Reading Mickey Kaus this morning, I had that horrible sinking feeling that only comes from having made a false accusation in public. Following Josh Marshall’s lead, I had noted what seemed to be a pretty openly racial appeal from Frist’s first run for the Senate in 1994: charging that his opponent, Jim Sasser, had been “transplanting Tennesseans’ money to Washington, D.C., home of Marion Barry.” What, I demanded rhetorically, did Barry have to do with the Senate race in Tennessee?

Mickey had an answer to that: Sasser was the chair of the Senate Appropriations Subcommittee on the District of Columbia, responsible for the federal subsidy to the bloated DC budget. Barry, as mayor, was a legitimate symbol of that. Oooops!

Just as I was pondering whether to eat my words plain or with mango chutney, Josh rode to the rescue, reminding all of us that Marion Barry wasn’t the Mayor of Washington in 1994, having been replaced by Sharon Pratt Kelly in 1990. Un-ooops.

Mickey, if you’re interested, I have some nice chutney here …


Oh, my. Mickey seems to have forgotten a basic principle of karma yoga, American style: When you’re in a hole, STOP DIGGING.

Responding to Josh Marshall, he says:

The truth is that Barry was a perfectly good synecdoche for Democratic willingness to tolerate failed, bloated, union-hamstrung city governments for fear of offending African-American pols. [Emphasis added.]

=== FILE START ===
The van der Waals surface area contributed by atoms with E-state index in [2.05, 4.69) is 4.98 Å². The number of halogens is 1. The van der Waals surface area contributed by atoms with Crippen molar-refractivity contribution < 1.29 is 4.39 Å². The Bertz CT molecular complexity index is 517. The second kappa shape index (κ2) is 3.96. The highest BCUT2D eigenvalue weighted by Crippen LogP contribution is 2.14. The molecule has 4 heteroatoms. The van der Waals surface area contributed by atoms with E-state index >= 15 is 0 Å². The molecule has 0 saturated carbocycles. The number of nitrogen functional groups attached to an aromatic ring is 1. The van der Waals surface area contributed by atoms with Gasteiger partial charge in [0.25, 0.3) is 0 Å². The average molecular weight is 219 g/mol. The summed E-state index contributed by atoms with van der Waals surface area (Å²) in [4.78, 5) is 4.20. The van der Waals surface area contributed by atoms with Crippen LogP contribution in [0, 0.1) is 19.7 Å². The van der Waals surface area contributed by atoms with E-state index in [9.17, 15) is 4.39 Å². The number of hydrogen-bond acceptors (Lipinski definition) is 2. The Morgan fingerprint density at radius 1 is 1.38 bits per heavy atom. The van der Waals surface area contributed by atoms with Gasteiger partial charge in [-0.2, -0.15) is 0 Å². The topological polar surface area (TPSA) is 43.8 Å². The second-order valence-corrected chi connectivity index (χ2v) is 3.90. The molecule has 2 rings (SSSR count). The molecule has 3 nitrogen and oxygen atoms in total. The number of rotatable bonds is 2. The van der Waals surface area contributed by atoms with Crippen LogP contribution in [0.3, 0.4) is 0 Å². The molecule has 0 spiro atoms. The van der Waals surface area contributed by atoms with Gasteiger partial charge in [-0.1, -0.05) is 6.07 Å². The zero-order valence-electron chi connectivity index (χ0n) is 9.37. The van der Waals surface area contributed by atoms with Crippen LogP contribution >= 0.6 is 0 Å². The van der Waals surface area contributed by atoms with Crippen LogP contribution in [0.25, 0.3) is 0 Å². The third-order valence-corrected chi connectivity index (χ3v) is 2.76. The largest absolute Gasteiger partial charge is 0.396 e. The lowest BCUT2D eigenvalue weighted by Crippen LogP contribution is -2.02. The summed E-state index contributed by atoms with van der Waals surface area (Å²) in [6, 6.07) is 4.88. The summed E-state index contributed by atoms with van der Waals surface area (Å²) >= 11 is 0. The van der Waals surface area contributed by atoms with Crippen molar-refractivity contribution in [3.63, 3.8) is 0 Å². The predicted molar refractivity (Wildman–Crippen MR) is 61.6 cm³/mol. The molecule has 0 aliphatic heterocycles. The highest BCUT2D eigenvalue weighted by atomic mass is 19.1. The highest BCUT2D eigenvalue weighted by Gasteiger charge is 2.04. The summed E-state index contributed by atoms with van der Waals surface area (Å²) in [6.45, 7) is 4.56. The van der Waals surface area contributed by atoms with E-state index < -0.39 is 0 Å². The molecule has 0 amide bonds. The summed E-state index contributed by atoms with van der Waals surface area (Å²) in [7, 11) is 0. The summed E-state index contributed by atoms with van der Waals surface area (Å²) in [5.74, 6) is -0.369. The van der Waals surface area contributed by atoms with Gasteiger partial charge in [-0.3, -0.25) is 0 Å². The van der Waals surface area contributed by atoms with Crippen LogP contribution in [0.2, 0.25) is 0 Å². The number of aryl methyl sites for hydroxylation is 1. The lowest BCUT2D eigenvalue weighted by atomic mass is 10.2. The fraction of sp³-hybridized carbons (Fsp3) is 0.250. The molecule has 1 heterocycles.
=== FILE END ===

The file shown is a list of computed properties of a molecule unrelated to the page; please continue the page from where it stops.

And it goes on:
So instead of denying that Frist’s appeal had racial content, Mickey now insists that it did have racial content, but that was all right because Marion Barry’s race was part of a perfectly legitimate issue: Democrats’ bad behavior motivated by their “fear of offending African-American pols.” He then goes on to suck his thumb hard about whether the Willie Horton ad was also legitimate: Mickey isn’t quite sure.

Well, okay. No point arguing about words. If Mickey wants to say that Bill Frist’s campaign ethics are no worse than Lee Atwater’s –admitting that they were no better — I for one don’t much care whether he calls that sort of behavior “racist” or not. But if that’s the conservatives’ definition of being non-racist, then the whole Lott affair simply means that Republican politicians need to learn to give their racial appeals some sort of veneer to make them look different from simple bigotry.

Funny, that’s sort of what I suspected in the first place.

Author: Mark Kleiman

Professor of Public Policy at the NYU Marron Institute for Urban Management and editor of the Journal of Drug Policy Analysis. Teaches about the methods of policy analysis about drug abuse control and crime control policy, working out the implications of two principles: that swift and certain sanctions don't have to be severe to be effective, and that well-designed threats usually don't have to be carried out. Books: Drugs and Drug Policy: What Everyone Needs to Know (with Jonathan Caulkins and Angela Hawken) When Brute Force Fails: How to Have Less Crime and Less Punishment (Princeton, 2009; named one of the "books of the year" by The Economist Against Excess: Drug Policy for Results (Basic, 1993) Marijuana: Costs of Abuse, Costs of Control (Greenwood, 1989) UCLA Homepage Curriculum Vitae Contact: Markarkleiman-at-gmail.com